Results

TABLE 6
Percentage change in superficial Aflatoxin concentration on maize
and groundnuts after exposure to a variety of ECA solutions.
Maize
% reduction
Ppb Aflatoxin
Control 430
15 min C + C 3 99
Control 510
15 min C + C 99 81
ppb Fumonisins
Control 1.3
100% C 0.32 75
1:10 C 0.6 54
1:100 C 0.46 65
Control 7.8
Neutral A1 6.4 18
C1 3 62
Acidic A1 8.6 −10
Legend:
15 min C + C = Undiluted Catholyte exposure for 15 minutes, decant and repeat with fresh Catholyte for a further 15 minutes,
1:10 C = Catholyte diluted 1:10 in tap water,
Neutral A1 = NaCl Anolyte - pH 7,
Acidic A1 = NaCl Anolyte pH 5.5.
NB - all exposures are 15 minutes.

Groundnut cakes
Ppb Aflatoxin % reduction
Control 1200
15 min C1 430 64
C1
15 min A1 560 53
A1
Whole nuts (Shelled)
Temp ppb Aflatoxin % reduction
Control 28
15 min C1 - whole nut 40 3 89
15 min C2 - whole nut 40 2 91
Legend:
A1 = saline-based anolyte;
C1 = saline-based catholyte;
C2 = bicarbonate-based catholyte,
15 min = 15 minutes exposure to each solution type.

Conclusion

Treatment of the mycotoxin contaminated grains with catholyte solutions can substantially reduce levels of both Aflatoxin and Fumonisin in maize grains, and Aflatoxin levels in both whole ground nuts and derivative oil cake products. There was an insignificant difference between the mycotoxin detoxifying capabilities of Catholyte generated from either Sodium Chloride and Sodium Bicarbonate. It would appear that Bicarb generated Catholyte was more effective for Mycotoxin reduction than Saline based Catholyte. Anolyte was not reliably effective for the reduction of superficial mycotoxin removal on either maize grains or ground nuts.

EXAMPLE 5 Wheat Conditioning and Baking Trial

Methodology

High protein (‘Hard’) wheat grain was obtained from a commercial mill and assessed under a variety of treatment permutations to evaluate the effect of anolyte when added to conditioning water, as well as the bake quality of anolyte-conditioned grain flour in comparison to an untreated control. The anolyte used in the conditioning assessment (S1) was generated using a pre-activation solution 2.5 gm/liter Sodium Chloride, and had an ORP ≧900 mV, an EC≦5.2 mS/cm and a pH of 6.7. The Anolyte was added at the prescribed rate required to obtain a final conditioning moisture content of 16% and the conditioning solution had an anolyte inclusion rate of either 35 or 50% and was made up to final strength with standard tap water.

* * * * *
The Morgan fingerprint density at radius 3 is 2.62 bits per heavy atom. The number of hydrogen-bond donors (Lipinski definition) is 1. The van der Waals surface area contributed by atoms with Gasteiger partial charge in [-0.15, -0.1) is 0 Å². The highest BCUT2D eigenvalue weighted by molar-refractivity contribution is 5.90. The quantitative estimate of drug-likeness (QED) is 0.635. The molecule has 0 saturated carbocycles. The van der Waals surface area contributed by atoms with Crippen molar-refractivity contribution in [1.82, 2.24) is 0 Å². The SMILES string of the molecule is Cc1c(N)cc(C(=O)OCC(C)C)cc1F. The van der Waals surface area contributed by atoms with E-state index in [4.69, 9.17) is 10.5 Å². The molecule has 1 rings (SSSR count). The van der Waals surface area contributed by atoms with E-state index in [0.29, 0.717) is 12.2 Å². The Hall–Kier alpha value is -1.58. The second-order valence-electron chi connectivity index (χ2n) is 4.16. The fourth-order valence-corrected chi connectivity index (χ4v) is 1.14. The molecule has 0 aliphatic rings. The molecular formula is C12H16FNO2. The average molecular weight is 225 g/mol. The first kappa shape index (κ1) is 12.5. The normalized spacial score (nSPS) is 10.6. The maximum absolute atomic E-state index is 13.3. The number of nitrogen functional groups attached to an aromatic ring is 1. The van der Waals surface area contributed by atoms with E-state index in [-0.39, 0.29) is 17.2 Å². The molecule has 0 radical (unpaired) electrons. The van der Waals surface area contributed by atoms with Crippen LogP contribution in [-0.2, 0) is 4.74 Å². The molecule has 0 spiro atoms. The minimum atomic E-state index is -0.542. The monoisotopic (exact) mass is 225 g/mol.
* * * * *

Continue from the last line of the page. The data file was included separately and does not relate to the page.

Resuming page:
The Anolyte used in the baking assessment (S2) was generated from 3.0 gm/lit Sodium bicarbonate pre-activation solution, and had an ORP ≧800 mV, an EC≦6 mS/cm and a pH of 6.9.

To exclude the likely impact of microbial contamination, the grains of one untreated control group were irradiated with a total exposure of 25 kGy to ensure optimal decontamination, whereafter the grains were conditioned with sterile water to maintain an aseptic treatment environment. The conditioning solutions were applied as a direct surface spray and the grains were agitated with a screw conveyor to ensure optimal exposure to the solution. After conditioning (sterile water, tap water and Anolyte at 35 and 50%), all treated grains were allowed to stand (steep) for 48 hours under ambient conditions in a sealed container. The conditioned grains were then milled according to global standard practice (Chorleywood) in a Buhler laboratory-scale milling device which was cleaned and decontaminated before each of the different treatment samples was milled. The processed flours were then submitted to internationally recognized baking standards for direct comparison of the final bake quality. The evaluations were conducted in strict compliance with the standard baking test (Industry accepted method 018). The Bread Score Report was conducted in accordance with the internationally recognized Chorleywood Process.

Results

TABLE 7
Standard baking parameters of white wheat flour bread after treatment of the conditioning
water with Anolyte at two inclusion rates against two untreated control groups.
(1) (2) (3) (4) (5) (6)
Sterile water Control Grain - 50% S1 Grain - 35% S1 Grain - 35% S1 Mill Flour
Sample Sterile wheat Tap water Flour - Tap water Flour - Tap water Flour - 50% S2 50% S2